Apparently, a small number of Blogging Tories have their tampons in a twist over a recent court ruling right here in K-W that ... oh, hell, let's let BT JoJo start things off:
HRC in the news again
The Ontario Human Rights Commission has ruled that Christian Horizons has violated the rights of a previous employee who had revealed that she was gay - Christians Horizons Rebuked (Record): ...
Personally, I'm on the fence on this one. If this was a case of a Catholic parish hiring a staff member who turned out to be gay, would they have the right to ask that person to resign?
Would they be forced to hire an openly gay person even if it conflicts with the church dogma?
It certainly indicative of the ongoing dichotomy between freedom of religion vs. the state.
Whatever. Now let's check in on Victor over at the Phantom Observer, who writes a reasonable post, only to get infested by drooling retards like Shane from The Politic among others. And everyone has a good old time agonizing over religious freedom and coercion and Christian compassion, while no one has the sense God gave a Tupperware bowl to notice the most relevant detail at the original Record article:
Christian Horizons rebuked
Employer ordered to compensate fired gay worker, abolish code of conduct
A provincially-funded Christian group ...
And right there is where you can stop reading since that tells you everything you need to know. "Provincially-funded." As in, with public tax dollars; therefore, subject to all provincial laws. End of discussion. And just in case you missed that, we have (emphasis added):
The agency, which was started by a local couple in 1965, is now the largest of its kind in Ontario. It's funded almost entirely by the Ministry of Community and Social Services and has a payroll in excess of $63 million, according to Revenue Canada.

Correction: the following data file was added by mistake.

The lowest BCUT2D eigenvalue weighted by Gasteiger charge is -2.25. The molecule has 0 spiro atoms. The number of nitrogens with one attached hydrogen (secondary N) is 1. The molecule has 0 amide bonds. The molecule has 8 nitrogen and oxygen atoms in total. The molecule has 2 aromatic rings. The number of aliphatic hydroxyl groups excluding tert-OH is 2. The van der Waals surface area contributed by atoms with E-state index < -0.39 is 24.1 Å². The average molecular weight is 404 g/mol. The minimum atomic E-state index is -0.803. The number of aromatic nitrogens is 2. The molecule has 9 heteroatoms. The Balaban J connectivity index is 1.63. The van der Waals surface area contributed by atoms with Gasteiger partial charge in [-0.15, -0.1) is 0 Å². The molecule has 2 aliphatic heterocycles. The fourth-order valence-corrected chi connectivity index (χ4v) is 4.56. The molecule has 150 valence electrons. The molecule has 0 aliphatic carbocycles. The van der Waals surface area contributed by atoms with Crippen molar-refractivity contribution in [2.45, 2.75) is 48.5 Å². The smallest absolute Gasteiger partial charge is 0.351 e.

Public money. Taxpayer money. Your money and my money; therefore, subject to provincial laws. One would think this wouldn't be a difficult concept, and yet we have commenter Shane (emphasis added):
The part I have a problem with is the injunction to prevent a private company from operating with a code of conduct.
Holy fuck, Shane. What part of "provincially-funded" left you behind? Honestly, it's almost painful to read this stuff and try to imagine the thinking that went on behind it. Excuse me while I take a break and go sit outside in the sun. The stupid is finally getting to me.
LET ME CLARIFY SOMETHING. The fact that a religious organization is getting public money is not, in itself, a problem, as long as that money is clearly being used for secular purposes. Situations like that generally require a very careful keeping of the books, to ensure that public funds and church funds never meet.
In addition, it's also essential that the secular activity follow all relevant laws and regulations, such as fair employment laws and so on. It's when the church lets its dogma spill over into the public activity that there's going to be trouble, and that's precisely what happened here.